Woodblock prints are an integral part of Japanese art and culture in the centuries gone past. In many ways, the techniques of craft and reproduction that were pioneered and mastered by the Japanese were more advanced than what their European contemporaries were able to achieve. Although woodblock prints were in circulation as early as the eighth century A.D., it was only since the 17th century that they reached their peak creative expression. Woodblock prints spanning the entire millennia have served a crucial cultural purpose in Japan, as they were second only to the oral tradition in propagating folklore, history and customs of the people. Not only were the woodblock prints a source of entertainment and enchantment, they were also vital to the propagation of Buddhist philosophy and art. (Priest, 1959) As a consequence, the evolution of Zen Buddhism in Japan is neatly documented in this medium of art. The rest of this essay will analyze two Japanese woodblock prints – taken one each from The Seattle Museum of Asian Art and the Metropolitan Museum of Art respectively – and study their similarities and differences in the backdrop of the evolution of the technique.
The two woodblock prints chosen for this essay are – Crow and Heron (Young Lovers Walking Under an Umbrella in a Snowstorm, ca. 1769) and Two Ladies Looking Through a Telescope (Hokusai, 19th century) – from the Metropolitan Museum of Art and Seattle Museum of Asian Art respectively. The Crow and Heron was created by Suzuki Harunobu and is made of woodcut print on paper. This print carries many typical characteristics of the art and cultural sensibilities of the period. Firstly, chivalry being a cherished virtue in high Japanese society, the man is shown to hold the umbrella for his lover. The demureness and shyness of the lady is complemented by the glitter and passion in the eyes of her beloved. The robes worn by the lovers further accentuate this complementariness. The dark brown shades of the man’s robes align and merge with the soft white robe of the lady. The tresses and folding of their robes form a unified pattern. (Meech, 1982)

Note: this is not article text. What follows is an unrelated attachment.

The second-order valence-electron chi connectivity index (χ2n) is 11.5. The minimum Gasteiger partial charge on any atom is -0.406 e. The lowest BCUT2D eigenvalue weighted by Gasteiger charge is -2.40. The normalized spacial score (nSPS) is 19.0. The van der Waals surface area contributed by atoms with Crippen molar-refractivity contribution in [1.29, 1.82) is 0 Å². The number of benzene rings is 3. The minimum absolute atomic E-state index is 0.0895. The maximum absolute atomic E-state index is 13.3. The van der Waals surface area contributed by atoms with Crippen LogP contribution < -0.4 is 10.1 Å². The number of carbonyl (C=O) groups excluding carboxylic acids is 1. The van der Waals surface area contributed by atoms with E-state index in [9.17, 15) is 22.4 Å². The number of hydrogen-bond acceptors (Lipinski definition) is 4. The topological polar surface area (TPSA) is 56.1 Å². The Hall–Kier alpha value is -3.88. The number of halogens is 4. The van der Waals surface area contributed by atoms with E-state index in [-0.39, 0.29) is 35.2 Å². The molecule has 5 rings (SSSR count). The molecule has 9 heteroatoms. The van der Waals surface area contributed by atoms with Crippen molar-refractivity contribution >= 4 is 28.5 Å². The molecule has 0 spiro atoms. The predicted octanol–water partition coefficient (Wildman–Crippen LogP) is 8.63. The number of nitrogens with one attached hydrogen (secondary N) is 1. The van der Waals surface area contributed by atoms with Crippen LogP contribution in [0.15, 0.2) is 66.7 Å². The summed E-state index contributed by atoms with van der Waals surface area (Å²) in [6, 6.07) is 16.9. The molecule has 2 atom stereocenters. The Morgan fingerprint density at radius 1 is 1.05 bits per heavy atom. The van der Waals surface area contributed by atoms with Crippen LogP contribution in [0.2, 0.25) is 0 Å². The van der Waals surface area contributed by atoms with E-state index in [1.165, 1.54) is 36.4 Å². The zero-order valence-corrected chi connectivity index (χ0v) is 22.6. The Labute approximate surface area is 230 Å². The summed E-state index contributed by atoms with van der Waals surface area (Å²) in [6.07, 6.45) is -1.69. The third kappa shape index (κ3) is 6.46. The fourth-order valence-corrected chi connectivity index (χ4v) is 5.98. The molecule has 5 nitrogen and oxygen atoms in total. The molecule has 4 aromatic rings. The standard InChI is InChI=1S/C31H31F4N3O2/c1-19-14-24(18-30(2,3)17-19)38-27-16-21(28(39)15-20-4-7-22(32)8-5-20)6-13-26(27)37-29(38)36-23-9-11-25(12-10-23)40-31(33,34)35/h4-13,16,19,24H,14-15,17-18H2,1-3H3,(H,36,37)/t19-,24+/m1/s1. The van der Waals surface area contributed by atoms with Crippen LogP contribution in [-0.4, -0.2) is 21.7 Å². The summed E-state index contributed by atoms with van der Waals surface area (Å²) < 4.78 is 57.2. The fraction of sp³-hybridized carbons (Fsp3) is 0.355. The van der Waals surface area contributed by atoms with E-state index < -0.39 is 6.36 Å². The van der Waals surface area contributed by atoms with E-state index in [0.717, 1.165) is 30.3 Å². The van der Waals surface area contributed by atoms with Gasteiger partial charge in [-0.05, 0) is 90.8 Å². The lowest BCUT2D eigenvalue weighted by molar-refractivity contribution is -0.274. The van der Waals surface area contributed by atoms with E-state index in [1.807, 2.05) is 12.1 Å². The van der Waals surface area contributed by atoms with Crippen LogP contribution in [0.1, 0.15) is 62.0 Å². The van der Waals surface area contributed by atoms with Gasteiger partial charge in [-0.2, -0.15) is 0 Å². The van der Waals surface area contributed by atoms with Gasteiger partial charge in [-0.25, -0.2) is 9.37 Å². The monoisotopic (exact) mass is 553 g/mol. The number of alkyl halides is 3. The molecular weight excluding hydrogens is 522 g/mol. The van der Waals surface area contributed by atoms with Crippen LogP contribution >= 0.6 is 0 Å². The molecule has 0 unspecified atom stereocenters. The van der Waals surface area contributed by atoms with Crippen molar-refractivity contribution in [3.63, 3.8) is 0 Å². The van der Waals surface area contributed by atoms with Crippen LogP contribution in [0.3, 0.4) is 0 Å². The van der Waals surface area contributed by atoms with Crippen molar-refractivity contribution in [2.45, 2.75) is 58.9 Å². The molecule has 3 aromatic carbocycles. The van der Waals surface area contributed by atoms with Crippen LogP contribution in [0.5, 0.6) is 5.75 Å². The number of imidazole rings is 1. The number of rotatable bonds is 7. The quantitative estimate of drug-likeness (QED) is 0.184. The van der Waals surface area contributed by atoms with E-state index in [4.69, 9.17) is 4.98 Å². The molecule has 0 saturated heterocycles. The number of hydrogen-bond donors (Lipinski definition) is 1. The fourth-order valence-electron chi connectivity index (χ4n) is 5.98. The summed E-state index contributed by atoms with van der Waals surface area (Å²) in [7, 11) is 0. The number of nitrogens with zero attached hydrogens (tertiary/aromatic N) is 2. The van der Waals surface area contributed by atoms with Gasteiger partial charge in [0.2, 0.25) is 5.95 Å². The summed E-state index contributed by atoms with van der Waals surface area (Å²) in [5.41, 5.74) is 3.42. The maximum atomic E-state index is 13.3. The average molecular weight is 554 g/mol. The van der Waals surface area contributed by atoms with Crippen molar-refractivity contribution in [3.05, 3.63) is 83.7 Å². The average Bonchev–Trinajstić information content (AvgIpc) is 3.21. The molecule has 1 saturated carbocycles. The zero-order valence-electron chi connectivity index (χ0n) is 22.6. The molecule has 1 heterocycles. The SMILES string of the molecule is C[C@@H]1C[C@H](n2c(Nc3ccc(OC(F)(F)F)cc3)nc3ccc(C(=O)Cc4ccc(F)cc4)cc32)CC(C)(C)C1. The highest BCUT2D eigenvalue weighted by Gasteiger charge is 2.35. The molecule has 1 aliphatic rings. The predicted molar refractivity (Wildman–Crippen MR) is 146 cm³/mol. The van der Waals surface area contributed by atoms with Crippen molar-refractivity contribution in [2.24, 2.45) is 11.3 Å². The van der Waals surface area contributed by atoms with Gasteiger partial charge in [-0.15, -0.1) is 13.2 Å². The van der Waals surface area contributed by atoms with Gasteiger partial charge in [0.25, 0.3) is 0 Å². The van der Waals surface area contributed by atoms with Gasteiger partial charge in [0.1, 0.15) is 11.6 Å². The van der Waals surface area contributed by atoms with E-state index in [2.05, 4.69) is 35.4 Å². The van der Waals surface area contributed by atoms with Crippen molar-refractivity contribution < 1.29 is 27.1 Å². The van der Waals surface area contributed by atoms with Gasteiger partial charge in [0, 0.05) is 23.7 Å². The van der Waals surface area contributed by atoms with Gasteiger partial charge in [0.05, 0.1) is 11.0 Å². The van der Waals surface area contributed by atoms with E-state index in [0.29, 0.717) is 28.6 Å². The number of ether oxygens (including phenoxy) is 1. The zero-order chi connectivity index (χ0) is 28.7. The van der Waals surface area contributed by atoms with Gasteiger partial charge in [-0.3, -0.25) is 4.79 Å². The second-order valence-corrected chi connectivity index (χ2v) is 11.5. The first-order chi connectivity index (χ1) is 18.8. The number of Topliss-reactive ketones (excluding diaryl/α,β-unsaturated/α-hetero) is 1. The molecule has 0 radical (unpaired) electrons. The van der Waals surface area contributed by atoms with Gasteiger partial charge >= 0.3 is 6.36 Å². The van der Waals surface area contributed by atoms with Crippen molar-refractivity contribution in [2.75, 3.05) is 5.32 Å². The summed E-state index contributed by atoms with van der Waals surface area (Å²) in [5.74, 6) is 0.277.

Japanese woodblock prints reveal much information about the social structures and cultural norms of corresponding eras. They also show the signature styles of various artists. The Crow and Heron print shows the
“rise of the wealthy chonin and their interest in elegant clothes, pleasurable pastimes, and the arts, especially woodblock prints. Harunobu depicted beautiful women being slender and graceful. He did not individualize his figures, but presented them as idealized images without unique features”. (http://www.metmuseum.org/toah/works-of-art/JP2453, 2006)